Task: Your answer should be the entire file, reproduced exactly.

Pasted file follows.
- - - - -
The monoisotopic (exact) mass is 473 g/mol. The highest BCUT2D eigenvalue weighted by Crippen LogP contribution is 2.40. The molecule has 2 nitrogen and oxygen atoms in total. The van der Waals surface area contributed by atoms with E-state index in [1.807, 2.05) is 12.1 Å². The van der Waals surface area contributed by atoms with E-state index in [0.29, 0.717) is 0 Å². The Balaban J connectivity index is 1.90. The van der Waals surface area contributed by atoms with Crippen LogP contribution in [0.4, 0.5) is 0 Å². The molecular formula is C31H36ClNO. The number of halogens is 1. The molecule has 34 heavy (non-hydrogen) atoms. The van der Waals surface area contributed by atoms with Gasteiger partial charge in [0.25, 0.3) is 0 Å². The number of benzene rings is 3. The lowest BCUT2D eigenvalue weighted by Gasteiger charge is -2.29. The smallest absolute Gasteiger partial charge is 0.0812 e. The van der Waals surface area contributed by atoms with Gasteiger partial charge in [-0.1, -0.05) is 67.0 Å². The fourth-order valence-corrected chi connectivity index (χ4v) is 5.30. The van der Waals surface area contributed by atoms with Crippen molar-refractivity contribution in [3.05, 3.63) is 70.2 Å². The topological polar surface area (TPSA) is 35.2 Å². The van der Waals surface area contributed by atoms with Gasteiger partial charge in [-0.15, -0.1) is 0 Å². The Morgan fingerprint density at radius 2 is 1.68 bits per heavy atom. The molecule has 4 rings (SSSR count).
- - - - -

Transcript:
The monoisotopic (exact) mass is 473 g/mol. The highest BCUT2D eigenvalue weighted by Crippen LogP contribution is 2.40. The molecule has 2 nitrogen and oxygen atoms in total. The van der Waals surface area contributed by atoms with E-state index in [1.807, 2.05) is 12.1 Å². The van der Waals surface area contributed by atoms with E-state index in [0.29, 0.717) is 0 Å². The Balaban J connectivity index is 1.90. The van der Waals surface area contributed by atoms with Crippen LogP contribution in [0.4, 0.5) is 0 Å². The molecular formula is C31H36ClNO. The number of halogens is 1. The molecule has 34 heavy (non-hydrogen) atoms. The van der Waals surface area contributed by atoms with Gasteiger partial charge in [0.25, 0.3) is 0 Å². The number of benzene rings is 3. The lowest BCUT2D eigenvalue weighted by Gasteiger charge is -2.29. The smallest absolute Gasteiger partial charge is 0.0812 e. The van der Waals surface area contributed by atoms with Gasteiger partial charge in [-0.1, -0.05) is 67.0 Å². The fourth-order valence-corrected chi connectivity index (χ4v) is 5.30. The van der Waals surface area contributed by atoms with Crippen molar-refractivity contribution in [3.05, 3.63) is 70.2 Å². The topological polar surface area (TPSA) is 35.2 Å². The van der Waals surface area contributed by atoms with Gasteiger partial charge in [-0.15, -0.1) is 0 Å². The Morgan fingerprint density at radius 2 is 1.68 bits per heavy atom. The molecule has 4 rings (SSSR count).